Is 2023 the Year We See 3D Printed Homes Make Waves?
Nobody loves new ideas more than we do here at PropertyGuerilla.com and although this is not "Brand new", the concept of 3D printed homes has not yet taken off here in the States, and we're kind of hoping it does! There are many reasons for out hope and optimism, but the biggest is probably based in the logic that as 3D printed homes become more commonplace, they will be a major contributor toward the fight toward affordable housing. With a few exceptions, when the Government wants to insert itself into the housing markets, the results have rarely been successful.
This couldn't be more true than with the case for affordable housing, especially considering that this has been a goal since the Housing Act of 1949. Fast forward 73 years and we 've arrived at historically high rents with no end in sight along with home prices that have had several decades worth of appreciation in about 2.5 years, and not because of a strong economy. Now factor in decades high inflation, highest interest rates in 20 years, a perilous job market and a slumping economy, and that leaves you with the exact opposite recipe needed to help combat housing affordability. The crisis of affordability cannot be pigeonholed into a short list of cause and effect, despite many efforts to do just that. The combination of issues, or should we call them ingredients, include matters of economics, politics, policy, the three of which encompassing nearly every contributing factor. Among the biggest issues that can delay an idea of 3D printed homes are more rooted in policy and politics than in the economics of the technology. It's already cheaper in most cases to construct a home in this manner whether completely or in part, the latter being most prevalent for now.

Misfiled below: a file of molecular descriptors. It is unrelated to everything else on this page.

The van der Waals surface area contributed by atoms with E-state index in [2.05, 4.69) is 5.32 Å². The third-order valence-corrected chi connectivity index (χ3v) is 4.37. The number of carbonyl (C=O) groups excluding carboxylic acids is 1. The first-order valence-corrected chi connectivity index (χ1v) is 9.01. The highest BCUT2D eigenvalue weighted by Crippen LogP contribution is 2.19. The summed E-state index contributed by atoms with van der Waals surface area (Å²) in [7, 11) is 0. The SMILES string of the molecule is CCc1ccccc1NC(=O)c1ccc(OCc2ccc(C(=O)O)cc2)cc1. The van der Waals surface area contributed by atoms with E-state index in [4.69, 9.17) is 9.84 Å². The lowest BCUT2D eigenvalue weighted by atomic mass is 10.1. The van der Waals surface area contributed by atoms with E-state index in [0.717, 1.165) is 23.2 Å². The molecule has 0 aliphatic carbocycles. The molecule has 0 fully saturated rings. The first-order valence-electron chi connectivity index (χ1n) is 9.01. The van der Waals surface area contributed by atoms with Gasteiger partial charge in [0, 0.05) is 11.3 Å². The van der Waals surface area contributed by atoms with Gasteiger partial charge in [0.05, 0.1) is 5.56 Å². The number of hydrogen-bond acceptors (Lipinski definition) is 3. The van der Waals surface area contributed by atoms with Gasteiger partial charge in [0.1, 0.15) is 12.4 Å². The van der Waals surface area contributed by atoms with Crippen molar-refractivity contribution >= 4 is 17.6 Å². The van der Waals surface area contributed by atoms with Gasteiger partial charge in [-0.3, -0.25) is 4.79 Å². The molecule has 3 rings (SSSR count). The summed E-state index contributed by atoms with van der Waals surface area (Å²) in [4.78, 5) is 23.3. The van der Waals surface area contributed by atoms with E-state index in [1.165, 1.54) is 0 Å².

In order of this technology to become an "everyday" occurrence is going to be at the hands of politicians at the local, state, and Federal levels to reach that threshold. Building codes will need to be examined and potentially revised, land use codes may need updating, federally backed lending will have to reflect some change, housing subsidies potentially re-aligned, and much more like this along the lines of policy. We know this is not a "one size fits all" remedy for the future of affordable housing, but after 73 years of everything else having accomplished very little, isn't it time to make way for a new technology to join in the struggle?
Much the same we say about PropertyGuerill.com and how we prefer to go about encouraging change...we never seek to abandon what's being done now, but if it's not effective for EVERYONE, then instead of replacing the current methods and hoping it works, how about simply adding to it so there's room for growth, change, competition, and most importantly an effort to invite as many as possible to the playing field! With that in mind, we're not going to be extremists and say that "3D Building IS the Future of Housing" but were darn sure going to say that we hope that "3D Building should Play a Major Role in the Future of Housing!"